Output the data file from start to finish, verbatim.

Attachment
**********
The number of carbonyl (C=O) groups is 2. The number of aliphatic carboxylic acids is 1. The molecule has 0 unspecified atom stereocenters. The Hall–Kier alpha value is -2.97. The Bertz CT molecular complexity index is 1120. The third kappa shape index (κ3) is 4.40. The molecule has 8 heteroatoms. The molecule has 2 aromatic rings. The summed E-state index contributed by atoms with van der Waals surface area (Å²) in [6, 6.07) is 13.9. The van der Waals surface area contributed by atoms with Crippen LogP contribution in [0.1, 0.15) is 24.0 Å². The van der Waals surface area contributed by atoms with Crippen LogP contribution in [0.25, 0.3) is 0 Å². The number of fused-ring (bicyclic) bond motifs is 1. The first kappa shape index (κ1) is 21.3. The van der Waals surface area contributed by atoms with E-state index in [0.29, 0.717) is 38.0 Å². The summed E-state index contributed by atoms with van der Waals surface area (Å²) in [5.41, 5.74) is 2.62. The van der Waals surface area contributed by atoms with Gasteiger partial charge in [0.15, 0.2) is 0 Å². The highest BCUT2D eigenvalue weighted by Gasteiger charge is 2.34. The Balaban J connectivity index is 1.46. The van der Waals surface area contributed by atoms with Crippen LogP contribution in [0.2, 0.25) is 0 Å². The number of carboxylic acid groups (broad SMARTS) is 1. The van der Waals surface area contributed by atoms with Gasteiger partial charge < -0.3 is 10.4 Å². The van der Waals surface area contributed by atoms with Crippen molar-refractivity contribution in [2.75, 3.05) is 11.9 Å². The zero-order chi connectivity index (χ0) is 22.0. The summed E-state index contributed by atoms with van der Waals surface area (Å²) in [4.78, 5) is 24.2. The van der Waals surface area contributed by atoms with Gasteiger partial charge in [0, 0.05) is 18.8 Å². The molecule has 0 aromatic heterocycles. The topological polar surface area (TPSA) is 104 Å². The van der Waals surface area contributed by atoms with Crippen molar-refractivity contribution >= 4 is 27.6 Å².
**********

The number of carbonyl (C=O) groups is 2. The number of aliphatic carboxylic acids is 1. The molecule has 0 unspecified atom stereocenters. The Hall–Kier alpha value is -2.97. The Bertz CT molecular complexity index is 1120. The third kappa shape index (κ3) is 4.40. The molecule has 8 heteroatoms. The molecule has 2 aromatic rings. The summed E-state index contributed by atoms with van der Waals surface area (Å²) in [6, 6.07) is 13.9. The van der Waals surface area contributed by atoms with Crippen LogP contribution in [0.1, 0.15) is 24.0 Å². The van der Waals surface area contributed by atoms with Crippen LogP contribution in [0.25, 0.3) is 0 Å². The number of fused-ring (bicyclic) bond motifs is 1. The first kappa shape index (κ1) is 21.3. The van der Waals surface area contributed by atoms with E-state index in [0.29, 0.717) is 38.0 Å². The summed E-state index contributed by atoms with van der Waals surface area (Å²) in [5.41, 5.74) is 2.62. The van der Waals surface area contributed by atoms with Gasteiger partial charge in [0.15, 0.2) is 0 Å². The highest BCUT2D eigenvalue weighted by Gasteiger charge is 2.34. The Balaban J connectivity index is 1.46. The van der Waals surface area contributed by atoms with Crippen LogP contribution in [0.2, 0.25) is 0 Å². The number of carboxylic acid groups (broad SMARTS) is 1. The van der Waals surface area contributed by atoms with Gasteiger partial charge < -0.3 is 10.4 Å². The van der Waals surface area contributed by atoms with Crippen molar-refractivity contribution in [2.75, 3.05) is 11.9 Å². The zero-order chi connectivity index (χ0) is 22.0. The summed E-state index contributed by atoms with van der Waals surface area (Å²) in [4.78, 5) is 24.2. The van der Waals surface area contributed by atoms with Gasteiger partial charge in [0, 0.05) is 18.8 Å². The molecule has 0 aromatic heterocycles. The topological polar surface area (TPSA) is 104 Å². The van der Waals surface area contributed by atoms with Crippen molar-refractivity contribution >= 4 is 27.6 Å².